Originally written 15/07/2017
If it wasn’t raining today then it was pouring. After dancing with the rain gods and chancing our luck for the last two afternoons we had definitely lost the advantage and woke to find the valley gone and in its place a complete pea souper. Water ran in continuous waterfalls down the windows and even the sheep, hardened denizens of this climate, looked distinctly miserable. In fact a good number spent the day gathered directly outside our door in an attempt to shelter from the unremitting onslaught.
Never mind. If we weren’t going to be able to go walking (I do have to draw the line somewhere) then at least we could still enjoy the increasingly varied menagerie visiting our feeders. In recent days this had expanded to include a pair of Grey Wagtails, our first Greenfinch of the trip and yet more Great Tits swelling their numbers to seven. It might just have been cabin fever setting in but at one point I seriously pondered whether they might be building up for an invasion on the house.
Then in an instant it all changed. The cloud lifted, our valley returned and, was that? Yes it was. The sun decided to put in an appearance creating the most beautiful light that had us out of doors and down to the beach in a heartbeat.
The sea state was considerably rougher than we’d seen all week but with it came a flurry of Manx Shearwaters heading east as well as a couple of Gannets. Shags which nest in the cliffs here were constantly coming back and forth and at least two Black Guillemots were also about. Then high above us a Great Skua passed over, clearly heading somewhere with purpose but its destination unknown. We weren’t the only ones to notice either as a herd of Red Deer stopped their frolicking along the cliff edge and watched cautiously until the Skua had passed.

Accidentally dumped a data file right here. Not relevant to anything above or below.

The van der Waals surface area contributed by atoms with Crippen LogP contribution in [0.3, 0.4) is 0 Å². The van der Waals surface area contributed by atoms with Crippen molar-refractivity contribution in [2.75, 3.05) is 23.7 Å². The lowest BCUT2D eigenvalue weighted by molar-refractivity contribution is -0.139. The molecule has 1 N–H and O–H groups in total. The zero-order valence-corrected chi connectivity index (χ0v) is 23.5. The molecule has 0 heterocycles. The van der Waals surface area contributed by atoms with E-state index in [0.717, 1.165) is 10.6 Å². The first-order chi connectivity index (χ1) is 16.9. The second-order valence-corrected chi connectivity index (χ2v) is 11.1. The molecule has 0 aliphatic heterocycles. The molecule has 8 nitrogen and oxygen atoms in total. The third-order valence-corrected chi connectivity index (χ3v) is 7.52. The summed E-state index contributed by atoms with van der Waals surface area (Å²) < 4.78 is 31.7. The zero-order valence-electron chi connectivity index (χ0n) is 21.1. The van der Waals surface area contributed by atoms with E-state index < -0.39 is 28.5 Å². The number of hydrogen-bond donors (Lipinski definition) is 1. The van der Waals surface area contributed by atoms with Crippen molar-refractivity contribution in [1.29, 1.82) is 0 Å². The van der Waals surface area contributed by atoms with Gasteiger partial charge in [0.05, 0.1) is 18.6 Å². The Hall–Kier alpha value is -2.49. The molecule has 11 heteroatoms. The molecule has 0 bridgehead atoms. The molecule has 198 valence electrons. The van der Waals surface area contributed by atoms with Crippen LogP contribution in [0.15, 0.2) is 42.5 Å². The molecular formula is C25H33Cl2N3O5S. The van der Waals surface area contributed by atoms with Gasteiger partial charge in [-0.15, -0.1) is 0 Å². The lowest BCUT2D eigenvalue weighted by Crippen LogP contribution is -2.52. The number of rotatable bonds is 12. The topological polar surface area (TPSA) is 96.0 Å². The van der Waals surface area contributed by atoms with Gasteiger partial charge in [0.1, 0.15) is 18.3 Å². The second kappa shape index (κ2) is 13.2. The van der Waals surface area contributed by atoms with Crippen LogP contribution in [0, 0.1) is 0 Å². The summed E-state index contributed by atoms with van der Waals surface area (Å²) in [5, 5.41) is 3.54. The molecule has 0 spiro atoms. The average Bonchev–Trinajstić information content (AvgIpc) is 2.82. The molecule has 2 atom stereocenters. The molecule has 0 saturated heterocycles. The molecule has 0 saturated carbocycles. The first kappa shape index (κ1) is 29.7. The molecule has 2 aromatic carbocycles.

On the way back up a Magpie Moth caught my eye and reminded us that we really must try a spot of mothing before the week is out. A drier evening perhaps though given our equipment up here is nothing more advanced than an old desk lamp on a white sheet.
And that was that, or so we thought. Just as darkness was finally descending a cat skulked its way across the front of the house. Now normally this would be an event unworthy of reporting but when in remotest Scotland the possibility of a true Wildcat is never to be dismissed. Saying that pure examples are incredibly rare and I’m not sure of their current population on Mull, but we are adamant that we have seen one here in the past. This individual was less clear cut but still showed a few key characteristics including the distinctive striped tail with rounded end. Overall however it seemed to lack a suitably beefy build so could perhaps be one of the cross breeds which ultimately threatens the Wildcats existence. The ironic thing is that we’d just deployed our trail-cam for the night yet alas its field of view was just out of reach of the cat’s path. We’ve not given up though and shall be repositioning in the hope that it returns.